Tue, Apr 10, 2012 - Page 1 News List

Opposition asks Ma to make report

ACCOUNTABILITY:The DPP, PFP and TSU whips said the time was right for the president to be accountable for his policies and actions, and to stop avoiding responsibility

By Chris Wang  /  Staff reporter

Opposition whips yesterday hold a joint press conference at the legislature to invite President Ma Ying-jeou present a national report to the legislature and take part in a question-and-answer session.

Photo: Lin Cheng-kung, Taipei Times

Three opposition caucuses yesterday invited President Ma Ying-jeou (馬英九) to deliver an unprecedented national report to the legislature.

The caucus whips of the Democratic Progressive Party (DPP), the People First Party (PFP) and the Taiwan Solidarity Union (TSU) held a joint press conference to urge Ma to deliver a national report and take questions from lawmakers in a question-and--answer session to uphold political accountability.

“The time is ripe for Ma to deliver a report, not only because all opposition parties support the initiative, but also because it is time for Ma to step forward and face the challenge of -accountability politics,” DPP whip Ker Chien-ming (柯建銘) said.

While the Constitution leans toward a semi-presidential political system and does not require the president to deliver a national report, the Acts Governing Exercise of Rights of the Legislative Yuan (立法院職權行使法) stipulate that the president may make such a report to the legislature if a legislative resolution is reached after a proposal endorsed by one-quarter of lawmakers or more.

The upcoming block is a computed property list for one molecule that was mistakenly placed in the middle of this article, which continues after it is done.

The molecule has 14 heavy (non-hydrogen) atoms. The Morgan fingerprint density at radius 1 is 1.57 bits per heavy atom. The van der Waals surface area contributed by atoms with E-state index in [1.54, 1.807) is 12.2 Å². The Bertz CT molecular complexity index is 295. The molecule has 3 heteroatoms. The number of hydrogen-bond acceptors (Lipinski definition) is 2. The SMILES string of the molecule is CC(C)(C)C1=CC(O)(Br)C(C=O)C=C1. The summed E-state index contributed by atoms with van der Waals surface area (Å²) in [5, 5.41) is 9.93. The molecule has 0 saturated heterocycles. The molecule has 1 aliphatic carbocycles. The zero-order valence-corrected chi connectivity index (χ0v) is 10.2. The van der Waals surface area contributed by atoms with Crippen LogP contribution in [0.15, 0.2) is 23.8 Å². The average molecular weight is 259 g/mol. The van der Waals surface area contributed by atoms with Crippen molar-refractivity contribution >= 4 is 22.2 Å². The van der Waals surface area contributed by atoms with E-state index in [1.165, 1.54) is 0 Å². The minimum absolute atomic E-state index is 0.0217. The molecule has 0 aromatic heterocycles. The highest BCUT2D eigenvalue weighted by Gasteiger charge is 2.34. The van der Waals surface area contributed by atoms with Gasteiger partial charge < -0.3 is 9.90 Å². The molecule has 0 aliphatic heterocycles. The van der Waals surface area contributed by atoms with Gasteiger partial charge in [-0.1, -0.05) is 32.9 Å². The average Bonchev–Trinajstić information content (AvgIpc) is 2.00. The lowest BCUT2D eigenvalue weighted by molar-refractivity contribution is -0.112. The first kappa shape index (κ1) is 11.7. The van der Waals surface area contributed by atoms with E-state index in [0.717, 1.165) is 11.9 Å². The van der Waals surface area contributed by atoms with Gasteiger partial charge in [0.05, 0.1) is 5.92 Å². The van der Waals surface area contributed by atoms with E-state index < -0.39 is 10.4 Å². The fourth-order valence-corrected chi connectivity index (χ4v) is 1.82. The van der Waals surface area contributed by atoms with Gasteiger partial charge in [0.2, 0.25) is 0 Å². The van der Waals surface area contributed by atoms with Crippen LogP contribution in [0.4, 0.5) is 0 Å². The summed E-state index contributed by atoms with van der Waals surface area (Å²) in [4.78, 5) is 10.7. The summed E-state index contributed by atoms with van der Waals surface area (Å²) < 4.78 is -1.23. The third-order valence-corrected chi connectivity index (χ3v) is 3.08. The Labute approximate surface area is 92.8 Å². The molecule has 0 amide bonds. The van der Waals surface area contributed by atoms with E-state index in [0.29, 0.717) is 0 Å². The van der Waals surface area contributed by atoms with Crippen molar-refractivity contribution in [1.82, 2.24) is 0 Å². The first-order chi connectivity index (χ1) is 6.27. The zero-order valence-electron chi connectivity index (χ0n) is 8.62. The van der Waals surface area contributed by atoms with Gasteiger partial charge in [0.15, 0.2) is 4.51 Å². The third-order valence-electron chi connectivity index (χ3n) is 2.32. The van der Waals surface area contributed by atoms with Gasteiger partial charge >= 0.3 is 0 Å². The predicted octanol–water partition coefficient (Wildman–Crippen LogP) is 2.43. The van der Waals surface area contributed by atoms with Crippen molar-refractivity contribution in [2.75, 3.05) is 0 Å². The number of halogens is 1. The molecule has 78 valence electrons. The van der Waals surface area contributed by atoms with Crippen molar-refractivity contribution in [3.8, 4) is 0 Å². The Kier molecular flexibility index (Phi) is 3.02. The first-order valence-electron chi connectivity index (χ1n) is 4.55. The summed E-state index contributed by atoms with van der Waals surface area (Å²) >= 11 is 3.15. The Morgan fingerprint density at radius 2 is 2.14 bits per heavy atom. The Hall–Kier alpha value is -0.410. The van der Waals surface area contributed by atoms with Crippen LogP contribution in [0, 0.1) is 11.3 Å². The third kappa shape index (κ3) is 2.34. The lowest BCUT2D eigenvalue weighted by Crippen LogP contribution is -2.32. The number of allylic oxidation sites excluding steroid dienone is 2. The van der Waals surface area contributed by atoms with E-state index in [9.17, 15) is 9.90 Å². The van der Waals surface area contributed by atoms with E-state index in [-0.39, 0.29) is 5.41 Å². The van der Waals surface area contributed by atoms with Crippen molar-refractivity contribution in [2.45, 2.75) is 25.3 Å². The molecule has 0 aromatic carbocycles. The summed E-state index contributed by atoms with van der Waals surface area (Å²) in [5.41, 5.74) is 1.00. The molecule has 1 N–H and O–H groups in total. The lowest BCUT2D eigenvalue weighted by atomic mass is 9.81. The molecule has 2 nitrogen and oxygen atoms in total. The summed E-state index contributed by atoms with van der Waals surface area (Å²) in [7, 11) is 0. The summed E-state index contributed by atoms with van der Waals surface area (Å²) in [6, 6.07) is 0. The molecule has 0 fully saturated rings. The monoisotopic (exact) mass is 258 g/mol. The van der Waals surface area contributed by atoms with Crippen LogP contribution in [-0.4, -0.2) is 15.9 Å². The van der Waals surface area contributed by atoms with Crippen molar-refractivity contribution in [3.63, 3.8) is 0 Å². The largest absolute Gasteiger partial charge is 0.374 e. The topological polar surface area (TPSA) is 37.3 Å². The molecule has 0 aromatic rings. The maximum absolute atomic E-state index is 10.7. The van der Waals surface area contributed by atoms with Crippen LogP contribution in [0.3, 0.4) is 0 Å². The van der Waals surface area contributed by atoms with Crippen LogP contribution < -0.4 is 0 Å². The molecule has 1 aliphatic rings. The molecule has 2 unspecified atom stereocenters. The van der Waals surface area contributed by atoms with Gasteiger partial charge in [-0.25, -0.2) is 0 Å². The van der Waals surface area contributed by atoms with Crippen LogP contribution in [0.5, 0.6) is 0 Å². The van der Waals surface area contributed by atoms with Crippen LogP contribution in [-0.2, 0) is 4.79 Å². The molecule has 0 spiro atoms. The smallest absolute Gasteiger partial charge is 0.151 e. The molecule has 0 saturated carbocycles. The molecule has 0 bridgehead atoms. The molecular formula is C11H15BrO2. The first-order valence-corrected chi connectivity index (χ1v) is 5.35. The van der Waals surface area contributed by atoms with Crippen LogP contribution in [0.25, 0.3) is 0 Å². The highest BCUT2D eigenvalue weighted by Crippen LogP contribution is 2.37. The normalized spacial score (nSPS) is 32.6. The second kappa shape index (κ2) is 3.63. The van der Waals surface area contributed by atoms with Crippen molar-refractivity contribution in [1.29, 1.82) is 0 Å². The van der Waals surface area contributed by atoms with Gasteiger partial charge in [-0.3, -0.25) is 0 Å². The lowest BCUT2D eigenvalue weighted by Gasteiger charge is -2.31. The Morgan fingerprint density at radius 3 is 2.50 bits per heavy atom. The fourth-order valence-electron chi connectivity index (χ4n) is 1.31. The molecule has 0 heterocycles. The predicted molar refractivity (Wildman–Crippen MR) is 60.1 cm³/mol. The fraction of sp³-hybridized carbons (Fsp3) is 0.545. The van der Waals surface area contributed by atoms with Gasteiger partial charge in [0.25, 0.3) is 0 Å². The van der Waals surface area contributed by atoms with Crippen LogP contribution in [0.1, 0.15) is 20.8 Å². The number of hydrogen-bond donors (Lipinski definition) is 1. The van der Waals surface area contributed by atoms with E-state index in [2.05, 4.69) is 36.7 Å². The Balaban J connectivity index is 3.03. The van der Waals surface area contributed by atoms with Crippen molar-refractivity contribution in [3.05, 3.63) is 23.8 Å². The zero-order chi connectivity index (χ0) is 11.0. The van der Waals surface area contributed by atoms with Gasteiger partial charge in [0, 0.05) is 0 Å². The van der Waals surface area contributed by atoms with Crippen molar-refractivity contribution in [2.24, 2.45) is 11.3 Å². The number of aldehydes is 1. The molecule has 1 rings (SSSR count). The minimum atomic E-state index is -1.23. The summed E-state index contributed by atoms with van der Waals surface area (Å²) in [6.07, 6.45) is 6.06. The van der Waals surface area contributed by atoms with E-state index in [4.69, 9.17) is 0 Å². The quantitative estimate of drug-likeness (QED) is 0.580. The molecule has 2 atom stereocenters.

It has been a while since Ma became an “invisible president,” becoming known as the “Facebook president” for choosing to communicate with the public through online social media, PFP whip Thomas Lee (李桐豪) said.

“Most of all, the president has been inconsistent with his policies before and after he was re-elected in January,” Lee said, adding that the three parties began working on their proposal last week.

“If Ma wishs to make his mark and leave a legacy for Taiwan’s political history, this is the right thing for him to do,” Lee said.

Authority and accountability should go hand in hand in any democracy, TSU whip Hsu Chung-hsin (許忠信) said.

As president, Ma went beyond the authority conferred by the Constitution by interfering with the selection of Cabinet members, as well as the formulation and implementation of many national policies that should have been supervised by the premier, Hsu said.

“Ma has violated the political system delineated by the Constitution, but he has not been held accountable for his abuse of power. This is not right,” Hsu said.

“[Delivering a national report] would be a great opportunity to set an example for accountability politics in Taiwan,” Hsu said.

The recent decision making process and policy formulation — with Ma maneuvering behind the scenes — has been ridiculous, but Ma was able to evade responsibility because he is not required to be questioned and monitored by the legislature, DPP Legislator Wu Ping-jui (吳秉叡) said.

“What we have seen is that Premier Sean Chen (陳冲) has become Ma’s puppet since he could not make his own decisions on personnel and policy making,” Wu said.

Ma would be setting a great example for Taiwanese politics before the flawed Constitution is amended, he said.

The three parties hold 46 of the 113 seats in the legislature — the DPP has 40, while the PFP and the TSU each have three.

The Chinese Nationalist Party (KMT) controls the legislature, with 64 seats.

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